Owing to a lack of vacancies, and a very small district, I don’t have any newly-minted pastors to welcome to my own district this year. But that doesn’t mean that call day doesn’t make me think back to the early days of my own ministry. The most shocking thing to me early on: Everything I’d learned in 4 grinding years of seminary studies was preached in my first six months of sermons. I was fresh out of information to convey. That was when I finally started digging into the texts and learning how to really preach.
But early on, I’d made a choice that really helped me. Looking around at available resources, I realized that, if I used the three year series and I got into homiletical trouble, I would have Concordia Pulpit Resources to help me out of it. Not a shabby thing to fall back on, to be sure.
But if I used the historic lectionary, I would have two different sets of Luther (Church and House postils.) So, when the well ran dry after six months, I starting drinking from a new spring. Drinking deeply. And there is no better teacher outside of scripture. Practical without being shallow, deeply theological without being distant from the real struggles of the people in the pew, Luther tops anyone else I have ever read. There are a lot of books that pastors should read annually, or at least review occasionally: Law and Gospel, Sacred Meditations, and Hammer of God are some that I have heard and recommended myself.
But there is no book in my library so consistently used as Luther’s House Postils. At least monthly for the last 21 years I have read a sermon from Luther. Sometimes each week. A young pastor with nothing of his own to say can do far worse than just summarizing Luther’s sermon. I did it a fair amount. Each paragraph became a sentence in my sermon. I felt guilty at the time because I wasn’t actually writing my own sermon. What I didn’t realize then is that I had adopted an ancient method of learning from the masters. I was teaching myself how to exegete scripture and structure a sermon from the best there ever was, after the time of the apostles. And those lessons are still with me today.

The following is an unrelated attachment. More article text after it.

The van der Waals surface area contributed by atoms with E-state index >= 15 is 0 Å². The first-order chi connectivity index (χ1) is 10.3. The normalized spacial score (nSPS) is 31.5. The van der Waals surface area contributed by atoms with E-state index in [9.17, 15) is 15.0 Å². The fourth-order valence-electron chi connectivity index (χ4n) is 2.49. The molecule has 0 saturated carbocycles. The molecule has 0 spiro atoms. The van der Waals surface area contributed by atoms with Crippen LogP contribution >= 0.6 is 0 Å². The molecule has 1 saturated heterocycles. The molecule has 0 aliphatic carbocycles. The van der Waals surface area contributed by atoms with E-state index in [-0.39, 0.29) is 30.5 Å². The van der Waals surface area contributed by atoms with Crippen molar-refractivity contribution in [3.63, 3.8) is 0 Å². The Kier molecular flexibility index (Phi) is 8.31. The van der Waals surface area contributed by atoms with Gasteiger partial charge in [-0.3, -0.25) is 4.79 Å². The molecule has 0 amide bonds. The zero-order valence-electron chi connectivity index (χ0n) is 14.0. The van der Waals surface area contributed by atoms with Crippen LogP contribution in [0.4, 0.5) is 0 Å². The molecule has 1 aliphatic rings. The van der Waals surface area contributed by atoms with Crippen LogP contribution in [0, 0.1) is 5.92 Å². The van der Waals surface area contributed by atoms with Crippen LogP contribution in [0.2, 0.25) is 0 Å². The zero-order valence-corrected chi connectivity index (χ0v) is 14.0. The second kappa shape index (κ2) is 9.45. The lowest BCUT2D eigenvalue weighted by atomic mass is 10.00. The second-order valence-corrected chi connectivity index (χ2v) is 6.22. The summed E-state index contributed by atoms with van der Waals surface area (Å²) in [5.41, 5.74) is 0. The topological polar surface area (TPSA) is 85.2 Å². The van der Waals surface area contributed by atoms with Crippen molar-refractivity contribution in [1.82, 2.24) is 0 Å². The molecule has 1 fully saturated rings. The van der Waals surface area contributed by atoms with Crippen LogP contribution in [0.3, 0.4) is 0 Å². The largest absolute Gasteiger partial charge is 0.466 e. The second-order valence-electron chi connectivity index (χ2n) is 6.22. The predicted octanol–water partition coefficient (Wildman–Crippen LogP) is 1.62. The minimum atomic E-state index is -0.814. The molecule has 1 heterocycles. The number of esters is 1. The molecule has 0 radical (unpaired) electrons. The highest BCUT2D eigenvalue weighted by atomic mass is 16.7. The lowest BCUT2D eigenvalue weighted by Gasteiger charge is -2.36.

My advice to young pastors: Follow the historic lectionary for at least the first five years. These are the years when you will learn the most about preaching – even (and especially) when you don’t realize you are learning. And these formative years can not be better spent than in Luther’s sermons. Added since those days is Walther and Gerhard. If your church has a budget for continuing ed, get those sermons first thing. Read them as well as Luther. The Baker set of Luther’s Postils is no longer available. But Luther’s House Postils are available freely online in a late 19th century translation, as are the Church Postils. (Google books is your friend!)
You can argue all you want about modern scholarship, exposing people to more of scripture long-term, about the value of the three year series, etc, etc. But the one argument that trumps them all in my mind is that, if you give yourself five years of studying the preaching style of Luther, Walther, & Gerhard, then the rest of your ministry, you could preach on texts from the Boston Telephone Directory and the sermons will be among the best offered in the church. Because you will have been trained by the masters. At that point, switch to the three year if you wish. It won’t matter as much once you’ve learned from the best.
And if you’re in a situation (Ass’t or Assoc) where you don’t get to pick, cross reference and at every opportunity dig, dig, dig into the old masters. You – and your hearers – will be grateful you did.